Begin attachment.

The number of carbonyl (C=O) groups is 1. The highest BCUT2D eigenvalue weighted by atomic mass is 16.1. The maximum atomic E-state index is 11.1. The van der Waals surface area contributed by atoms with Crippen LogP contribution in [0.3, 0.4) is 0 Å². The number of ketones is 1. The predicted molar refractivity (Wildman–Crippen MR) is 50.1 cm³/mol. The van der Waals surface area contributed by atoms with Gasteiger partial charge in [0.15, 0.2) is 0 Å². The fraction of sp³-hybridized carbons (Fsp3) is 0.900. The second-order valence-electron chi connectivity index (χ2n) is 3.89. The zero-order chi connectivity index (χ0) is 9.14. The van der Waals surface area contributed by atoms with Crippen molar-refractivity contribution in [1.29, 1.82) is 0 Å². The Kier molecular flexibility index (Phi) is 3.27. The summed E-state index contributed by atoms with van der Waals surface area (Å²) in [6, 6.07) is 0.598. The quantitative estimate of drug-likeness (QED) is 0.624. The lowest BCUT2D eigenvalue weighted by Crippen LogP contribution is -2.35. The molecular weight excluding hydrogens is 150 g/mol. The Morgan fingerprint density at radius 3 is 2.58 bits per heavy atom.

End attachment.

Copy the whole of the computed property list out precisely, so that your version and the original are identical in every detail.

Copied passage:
The number of carbonyl (C=O) groups is 1. The highest BCUT2D eigenvalue weighted by atomic mass is 16.1. The maximum atomic E-state index is 11.1. The van der Waals surface area contributed by atoms with Crippen LogP contribution in [0.3, 0.4) is 0 Å². The number of ketones is 1. The predicted molar refractivity (Wildman–Crippen MR) is 50.1 cm³/mol. The van der Waals surface area contributed by atoms with Gasteiger partial charge in [0.15, 0.2) is 0 Å². The fraction of sp³-hybridized carbons (Fsp3) is 0.900. The second-order valence-electron chi connectivity index (χ2n) is 3.89. The zero-order chi connectivity index (χ0) is 9.14. The van der Waals surface area contributed by atoms with Crippen molar-refractivity contribution in [1.29, 1.82) is 0 Å². The Kier molecular flexibility index (Phi) is 3.27. The summed E-state index contributed by atoms with van der Waals surface area (Å²) in [6, 6.07) is 0.598. The quantitative estimate of drug-likeness (QED) is 0.624. The lowest BCUT2D eigenvalue weighted by Crippen LogP contribution is -2.35. The molecular weight excluding hydrogens is 150 g/mol. The Morgan fingerprint density at radius 3 is 2.58 bits per heavy atom.